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Jan Blachowicz determined to keep Alex Pereira guessing at UFC 291, ‘but maybe I will take him down’

UFC 282: Blachowicz v Ankalaev Photo by Chris Unger/Zuffa LLC

Jan Blachowicz has many ways he could beat Alex Pereira at UFC 291, but until they’re in the cage together, he plans on keeping the former middleweight champion guessing.

With Pereira preparing to compete at 205 pounds in MMA for the first time, Blachowicz said he asked for this matchup with the agreement that the UFC would give him a title shot with a victory. By that standard alone, Blachowicz may just travel the path of least resistance and use his wrestling to ensure he’s victorious over the Brazilian — but then again Blachowicz isn’t afraid to test himself against Pereira, no matter where the fight goes.

“I’m going to be ready for everything that he’s got for me,” Blachowicz told MMA Fighting. “I don’t forget about the wrestling and the ground game, because maybe I’m going to have to use it, but you never know.

“I would like to check my standup against his because he’s one of the best of the world. I’m curious how my standup will look against him. I believe I can knock him out.”

During his own run to the UFC light heavyweight title, Blachowicz developed a devastating striking style that he often touts as “legendary Polish power,” which led to knockouts of Luke Rockhold, Corey Anderson, and Dominick Reyes en route to becoming champion. Perhaps that’s why he’s not afraid to get into exchanges with Pereira on the feet.

“MMA is a completely different sport from boxing or kickboxing,” Blachowicz said, “because you need to be focused about takedowns, fighting close to the cage, dirty boxing. This is what you don’t have in boxing and kickboxing. The game is completely different.”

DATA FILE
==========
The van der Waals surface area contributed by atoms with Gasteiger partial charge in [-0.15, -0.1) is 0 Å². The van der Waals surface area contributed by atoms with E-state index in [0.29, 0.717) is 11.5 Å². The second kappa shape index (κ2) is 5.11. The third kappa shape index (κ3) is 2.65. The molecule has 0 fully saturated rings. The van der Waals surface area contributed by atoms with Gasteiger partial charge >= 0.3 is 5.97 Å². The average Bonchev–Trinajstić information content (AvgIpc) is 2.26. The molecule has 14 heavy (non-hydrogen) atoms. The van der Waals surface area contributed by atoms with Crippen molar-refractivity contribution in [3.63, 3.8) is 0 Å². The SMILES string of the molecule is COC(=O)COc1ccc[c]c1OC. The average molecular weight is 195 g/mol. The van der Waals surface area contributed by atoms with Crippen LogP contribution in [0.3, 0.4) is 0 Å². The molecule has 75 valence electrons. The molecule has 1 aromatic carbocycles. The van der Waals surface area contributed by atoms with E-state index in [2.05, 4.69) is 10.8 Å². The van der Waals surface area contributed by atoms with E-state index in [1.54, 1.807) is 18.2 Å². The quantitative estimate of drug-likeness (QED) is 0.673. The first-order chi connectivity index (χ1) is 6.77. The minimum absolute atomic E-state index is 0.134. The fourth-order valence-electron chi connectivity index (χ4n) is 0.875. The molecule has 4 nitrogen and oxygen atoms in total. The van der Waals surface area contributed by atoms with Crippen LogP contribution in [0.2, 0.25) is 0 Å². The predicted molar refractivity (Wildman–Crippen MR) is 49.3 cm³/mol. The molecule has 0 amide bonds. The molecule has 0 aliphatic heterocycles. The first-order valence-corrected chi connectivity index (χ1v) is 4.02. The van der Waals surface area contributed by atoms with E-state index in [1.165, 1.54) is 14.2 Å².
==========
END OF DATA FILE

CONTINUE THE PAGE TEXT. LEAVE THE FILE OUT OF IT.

In theory, Blachowicz could be playing with fire by trading strikes with Pereira, who earned his reputation as one of the most vicious knockout artists in the world while competing in kickboxing as a two-division GLORY champion. His two kickboxing wins over Adesanya, which included a vicious one-punch knockout that flattened Adesanya, rocketed Pereira into UFC title contention before he faced a murderer’s row of middleweights.

With only nine MMA fights on his résumé and five in the UFC, Pereira is arguably still learning on the job ahead of his light heavyweight debut. That fact isn’t lost on Blachowicz, who acknowledges without hesitation that his experience is vastly superior to Pereira, which is why he has plenty of options for his game plan at UFC 291.

“He got the title shot, he was the champion, but maybe he hasn’t fought against a very good wrestler, someone who will take him down, control him on the ground,” Blachowicz said. “So maybe it’s time to do it. Maybe I will take him down and we will see what he can do on the ground. But if you want to see what I’m going to do inside the octagon, you will need to watch the fight, and I promise it’s going to be a very good fight to watch.”

“For me it was like a marathon, for him it was a sprint. He took his title shot because he beat Adesanya in kickboxing twice. I think that’s why the UFC wanted to make this fight very fast. They did it, he won in a great way, but I’ve got more experience than him — and after the fight, I’ll tell you how good he is in his whole game, not just in striking.”

Every fight is an opportunity to show superiority over an opponent, and for Blachowicz, that could mean grinding Pereira into the mat with his grappling — or maybe surprising Pereira with a punch that breaks his jaw, just like Blachowicz did to Luke Rockhold at UFC 239.

Whatever the case, Blachowicz is confident in the victory, and that’s all that matters to him.

“I want to prove to the world that my standup is better than his standup,” Blachowicz said. “That I am a better fighter than he is. I fight against a couple of guys at middleweight, so maybe I won’t send him back to his category but show him it’s much different between the lower division and our division.

“Of course, the victory is the most important thing, no matter how, no matter why, but when I see how the fight is [going to be] finished, [it’s with a] knockout or submission in the second round. I submit him or I knock him out.”

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